Light resonators used to move nano-sized objects
Scientists at Cornell University report they can now use a light beam carrying a single milliwatt of power to move objects and even change the optical properties of silicon from opaque to transparent at the nanometric scale. Such an advancement could prove very useful for the future of micro-electromechanical (MEMS) and micro-optomechanical (MOMS) systems.
As with any other electromagnetic wave, light can be characterized as the union of an electric and a magnetic field oscillating in perpendicular directions that form small but periodic peaks and valleys in potential energy. These oscillations aren't enough to influence massive objects; on a small enough scale, though, particles that are hit by the wave tend to slide towards the "valleys" and distribute evenly on a surface. This is the principle exploited by optical and, more recently, sound tweezers to pattern tiny droplets in a predefined way.
However, it is thing is to move a nanoscale object, but another to hit it with a beam strong enough to change its geometry and optical properties, which requires much higher energy levels. To address the issue, the Cornell researchers created two "ring resonators," circular waveguides whose circumference are a multiple of the wavelength of the light used, and exploited the relationship between beams of light traveling through the rings to make exerting high forces with small energy levels possible.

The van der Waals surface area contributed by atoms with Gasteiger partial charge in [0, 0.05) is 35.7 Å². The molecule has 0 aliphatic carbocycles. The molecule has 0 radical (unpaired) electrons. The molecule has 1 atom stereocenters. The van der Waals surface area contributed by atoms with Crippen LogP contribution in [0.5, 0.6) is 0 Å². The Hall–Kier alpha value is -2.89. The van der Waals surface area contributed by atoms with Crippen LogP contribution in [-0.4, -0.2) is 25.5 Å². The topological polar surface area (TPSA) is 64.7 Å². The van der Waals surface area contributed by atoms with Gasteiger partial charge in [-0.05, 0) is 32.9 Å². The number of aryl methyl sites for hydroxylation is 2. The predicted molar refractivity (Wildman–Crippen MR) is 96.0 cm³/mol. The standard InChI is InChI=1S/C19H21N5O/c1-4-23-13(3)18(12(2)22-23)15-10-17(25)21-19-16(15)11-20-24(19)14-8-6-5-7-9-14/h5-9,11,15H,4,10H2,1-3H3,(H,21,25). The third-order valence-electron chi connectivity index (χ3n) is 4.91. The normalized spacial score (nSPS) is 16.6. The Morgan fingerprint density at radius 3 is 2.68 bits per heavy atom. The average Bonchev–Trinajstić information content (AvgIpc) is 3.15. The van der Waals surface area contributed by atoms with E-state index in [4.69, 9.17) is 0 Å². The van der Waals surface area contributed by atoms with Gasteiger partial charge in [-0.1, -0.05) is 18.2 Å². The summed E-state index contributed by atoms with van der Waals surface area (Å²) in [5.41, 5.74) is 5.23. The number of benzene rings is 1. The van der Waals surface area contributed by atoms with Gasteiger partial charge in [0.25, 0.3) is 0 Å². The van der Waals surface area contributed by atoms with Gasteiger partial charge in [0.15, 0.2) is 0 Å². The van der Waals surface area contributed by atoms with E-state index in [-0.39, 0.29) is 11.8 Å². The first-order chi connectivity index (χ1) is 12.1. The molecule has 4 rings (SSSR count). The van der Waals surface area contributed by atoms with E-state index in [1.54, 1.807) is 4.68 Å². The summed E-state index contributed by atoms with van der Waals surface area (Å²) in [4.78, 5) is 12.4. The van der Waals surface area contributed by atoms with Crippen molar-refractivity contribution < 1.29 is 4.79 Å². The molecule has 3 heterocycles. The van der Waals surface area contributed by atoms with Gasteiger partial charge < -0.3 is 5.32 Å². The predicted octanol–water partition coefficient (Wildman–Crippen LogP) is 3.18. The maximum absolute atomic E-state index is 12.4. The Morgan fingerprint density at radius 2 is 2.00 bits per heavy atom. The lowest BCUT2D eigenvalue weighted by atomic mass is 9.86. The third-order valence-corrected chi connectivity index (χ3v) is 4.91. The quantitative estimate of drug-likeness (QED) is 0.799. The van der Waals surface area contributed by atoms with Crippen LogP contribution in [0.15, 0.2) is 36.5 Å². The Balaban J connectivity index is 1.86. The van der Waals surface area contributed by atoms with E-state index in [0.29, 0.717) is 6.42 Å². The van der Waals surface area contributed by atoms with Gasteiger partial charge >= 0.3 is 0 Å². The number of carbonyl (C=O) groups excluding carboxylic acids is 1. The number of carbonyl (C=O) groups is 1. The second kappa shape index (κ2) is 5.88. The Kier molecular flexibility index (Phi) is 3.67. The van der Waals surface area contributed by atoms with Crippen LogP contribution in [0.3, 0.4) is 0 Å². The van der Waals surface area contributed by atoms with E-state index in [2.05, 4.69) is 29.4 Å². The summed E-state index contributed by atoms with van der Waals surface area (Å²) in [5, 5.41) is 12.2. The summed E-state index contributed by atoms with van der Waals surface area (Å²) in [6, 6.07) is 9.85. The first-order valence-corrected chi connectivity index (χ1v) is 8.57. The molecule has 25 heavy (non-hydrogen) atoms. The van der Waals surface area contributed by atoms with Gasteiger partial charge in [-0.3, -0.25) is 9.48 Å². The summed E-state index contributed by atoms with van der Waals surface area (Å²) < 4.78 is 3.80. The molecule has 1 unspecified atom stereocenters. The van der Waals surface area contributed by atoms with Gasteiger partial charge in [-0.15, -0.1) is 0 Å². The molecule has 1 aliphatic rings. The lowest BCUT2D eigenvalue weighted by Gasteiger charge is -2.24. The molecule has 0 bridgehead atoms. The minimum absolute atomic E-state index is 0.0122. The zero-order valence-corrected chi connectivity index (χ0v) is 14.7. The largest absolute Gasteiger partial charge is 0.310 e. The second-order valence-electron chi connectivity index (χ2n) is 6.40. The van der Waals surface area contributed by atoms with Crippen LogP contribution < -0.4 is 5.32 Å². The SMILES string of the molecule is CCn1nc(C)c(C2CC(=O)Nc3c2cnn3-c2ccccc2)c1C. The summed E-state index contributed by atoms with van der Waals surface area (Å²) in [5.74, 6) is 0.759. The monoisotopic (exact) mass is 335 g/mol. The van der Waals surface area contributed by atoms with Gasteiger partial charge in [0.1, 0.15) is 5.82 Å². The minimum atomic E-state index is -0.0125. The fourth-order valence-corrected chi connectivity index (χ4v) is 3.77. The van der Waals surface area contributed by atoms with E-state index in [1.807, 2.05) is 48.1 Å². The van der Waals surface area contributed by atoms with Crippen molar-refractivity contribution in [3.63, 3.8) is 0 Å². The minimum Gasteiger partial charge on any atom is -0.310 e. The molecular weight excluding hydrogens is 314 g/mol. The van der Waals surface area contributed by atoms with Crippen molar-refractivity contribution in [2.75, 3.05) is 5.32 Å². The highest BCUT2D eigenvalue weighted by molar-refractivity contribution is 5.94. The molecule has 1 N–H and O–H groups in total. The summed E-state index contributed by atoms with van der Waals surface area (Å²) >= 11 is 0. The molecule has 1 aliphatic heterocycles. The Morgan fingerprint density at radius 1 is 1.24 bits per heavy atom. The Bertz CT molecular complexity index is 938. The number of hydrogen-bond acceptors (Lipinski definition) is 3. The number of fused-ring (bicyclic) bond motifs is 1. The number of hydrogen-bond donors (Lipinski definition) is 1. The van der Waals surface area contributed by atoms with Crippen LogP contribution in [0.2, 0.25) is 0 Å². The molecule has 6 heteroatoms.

The two waveguides are three microns wide, one micron apart, and just 190 nanometers thick. When light at an appropriate frequency enters the rings, the waveguides either strongly attract or repel each other depending on whether the beams traveling through them are in phase (meaning a peak in one beam corresponds to a peak in the other) or out of phase.
The repulsion phenomenon might be useful in MEMS, micro-electromechanical systems with moving parts, where a yet unresolved problem is posed by the tendency of silicon components to stick too close together. The repulsion force generated by the resonators could, in other words, separate these components and keep them at the desired, optimal distance increasing the system's efficiency. MOMS, or micro-optomechanical systems, could also benefit from the team's research to create tunable filters for a specific optical wavelength.
The research is due to appear in a forthcoming edition of the journal Nature. The work is supported by the National Science Foundation and the Cornell Center for Nanoscale Systems.